Letter: Bullying, wages are critical issues
To the Editor:
Thank you for giving Rep. Steve Drazkowski a chance to speak about the new legislative session (R-E, March 1). I can agree with the representative that St. Paul should leave our schools in Greater Minnesota alone. What may work in Minneapolis, may not in Wabasha or Zumbrota and the same can be said in reverse.
With that said, bullying is problem in every school district in Minnesota and should not be tolerated one iota.
One school district in particular has not only ignored pleas from their constituency to stop the bullying of students, they have, in my opinion, encouraged the discrimination of students who identify themselves as gay or transgender. This is what has led to the Legislature to hold hearings and hopefully pass a bill that the governor will sign.
I know Rep. Drazkowski and I do not believe that he would deliberately participate or condone discriminatory behavior. I hope he has the common sense to get on board with the vast majority of other legislators and support this needed change.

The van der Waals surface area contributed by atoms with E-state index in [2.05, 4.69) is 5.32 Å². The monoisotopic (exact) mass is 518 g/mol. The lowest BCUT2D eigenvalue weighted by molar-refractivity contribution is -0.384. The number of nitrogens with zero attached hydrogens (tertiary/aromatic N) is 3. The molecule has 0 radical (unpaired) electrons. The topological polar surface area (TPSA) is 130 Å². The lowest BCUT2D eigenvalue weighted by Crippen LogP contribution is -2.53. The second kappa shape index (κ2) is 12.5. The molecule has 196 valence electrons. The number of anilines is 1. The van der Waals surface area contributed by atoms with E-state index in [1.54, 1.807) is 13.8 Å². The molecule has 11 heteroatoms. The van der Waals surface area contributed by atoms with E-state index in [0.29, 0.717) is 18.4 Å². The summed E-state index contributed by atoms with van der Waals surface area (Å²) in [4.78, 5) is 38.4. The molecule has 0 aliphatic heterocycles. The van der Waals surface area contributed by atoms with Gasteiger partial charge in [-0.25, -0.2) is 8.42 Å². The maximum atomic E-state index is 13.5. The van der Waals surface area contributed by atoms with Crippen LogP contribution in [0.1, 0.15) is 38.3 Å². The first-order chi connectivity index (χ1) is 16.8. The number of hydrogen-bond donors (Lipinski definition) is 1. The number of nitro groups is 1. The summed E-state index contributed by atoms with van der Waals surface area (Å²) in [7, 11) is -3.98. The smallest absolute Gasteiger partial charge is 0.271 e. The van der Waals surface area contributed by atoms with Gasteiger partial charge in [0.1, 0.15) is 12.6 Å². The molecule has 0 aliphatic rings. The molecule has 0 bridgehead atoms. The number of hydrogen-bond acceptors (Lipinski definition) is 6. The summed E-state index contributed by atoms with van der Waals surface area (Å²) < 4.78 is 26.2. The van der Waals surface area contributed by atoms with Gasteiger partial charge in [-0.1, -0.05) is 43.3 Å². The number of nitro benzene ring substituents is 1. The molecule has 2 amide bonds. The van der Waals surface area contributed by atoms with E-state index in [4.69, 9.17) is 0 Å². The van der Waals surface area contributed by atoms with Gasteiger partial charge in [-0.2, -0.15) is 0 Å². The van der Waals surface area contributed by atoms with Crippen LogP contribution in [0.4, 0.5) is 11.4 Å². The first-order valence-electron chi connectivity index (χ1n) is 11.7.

I disagree strongly with the representative in regard to the other two pot-shots he took at the DFL and even lawmakers of his own party that support an increase in the minimum wage. There is no way humanly possible for a worker being paid minimum wage and working two full-time jobs can provide for their families.
I’ve heard every excuse in the book as to why the minimum wage should not be increased, and that is just what they are…excuses. A modest increase (and independent data proves this) will not result in businesses being closed and jobs being lost.
But, according to the non-partisan Congressional Budget Office, an increase of the minimum wage to $10 or $11 an hour will definitely create an atmosphere that will increase unemployment. That leaves a lot of room to increase the minimum wage without doing damage to jobs or the economy. As a matter of fact, many economists say that a modest increase will actually help improve the economy, much more than the minuscule tax cut that is being battered around at the state House.